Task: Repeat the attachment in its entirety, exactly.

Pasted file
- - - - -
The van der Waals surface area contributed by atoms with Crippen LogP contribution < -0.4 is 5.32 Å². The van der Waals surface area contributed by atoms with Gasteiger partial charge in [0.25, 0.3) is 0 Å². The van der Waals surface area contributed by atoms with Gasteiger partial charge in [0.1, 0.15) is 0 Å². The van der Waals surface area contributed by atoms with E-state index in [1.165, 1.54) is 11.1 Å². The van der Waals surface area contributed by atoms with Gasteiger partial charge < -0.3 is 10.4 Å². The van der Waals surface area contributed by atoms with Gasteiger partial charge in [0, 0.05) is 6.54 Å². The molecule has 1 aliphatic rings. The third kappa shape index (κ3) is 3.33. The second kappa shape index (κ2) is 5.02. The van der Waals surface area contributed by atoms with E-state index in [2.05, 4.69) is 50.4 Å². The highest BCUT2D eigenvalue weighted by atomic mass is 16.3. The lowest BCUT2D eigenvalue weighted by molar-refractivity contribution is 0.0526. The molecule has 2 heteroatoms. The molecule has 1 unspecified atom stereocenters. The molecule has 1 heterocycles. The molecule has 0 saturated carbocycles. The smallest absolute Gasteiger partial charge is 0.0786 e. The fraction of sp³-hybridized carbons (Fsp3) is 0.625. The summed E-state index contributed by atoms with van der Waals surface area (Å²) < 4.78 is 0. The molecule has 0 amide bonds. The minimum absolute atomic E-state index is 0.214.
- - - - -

The van der Waals surface area contributed by atoms with Crippen LogP contribution < -0.4 is 5.32 Å². The van der Waals surface area contributed by atoms with Gasteiger partial charge in [0.25, 0.3) is 0 Å². The van der Waals surface area contributed by atoms with Gasteiger partial charge in [0.1, 0.15) is 0 Å². The van der Waals surface area contributed by atoms with E-state index in [1.165, 1.54) is 11.1 Å². The van der Waals surface area contributed by atoms with Gasteiger partial charge < -0.3 is 10.4 Å². The van der Waals surface area contributed by atoms with Gasteiger partial charge in [0, 0.05) is 6.54 Å². The molecule has 1 aliphatic rings. The third kappa shape index (κ3) is 3.33. The second kappa shape index (κ2) is 5.02. The van der Waals surface area contributed by atoms with E-state index in [2.05, 4.69) is 50.4 Å². The highest BCUT2D eigenvalue weighted by atomic mass is 16.3. The lowest BCUT2D eigenvalue weighted by molar-refractivity contribution is 0.0526. The molecule has 2 heteroatoms. The molecule has 1 unspecified atom stereocenters. The molecule has 1 heterocycles. The molecule has 0 saturated carbocycles. The smallest absolute Gasteiger partial charge is 0.0786 e. The fraction of sp³-hybridized carbons (Fsp3) is 0.625. The summed E-state index contributed by atoms with van der Waals surface area (Å²) < 4.78 is 0. The molecule has 0 amide bonds. The minimum absolute atomic E-state index is 0.214.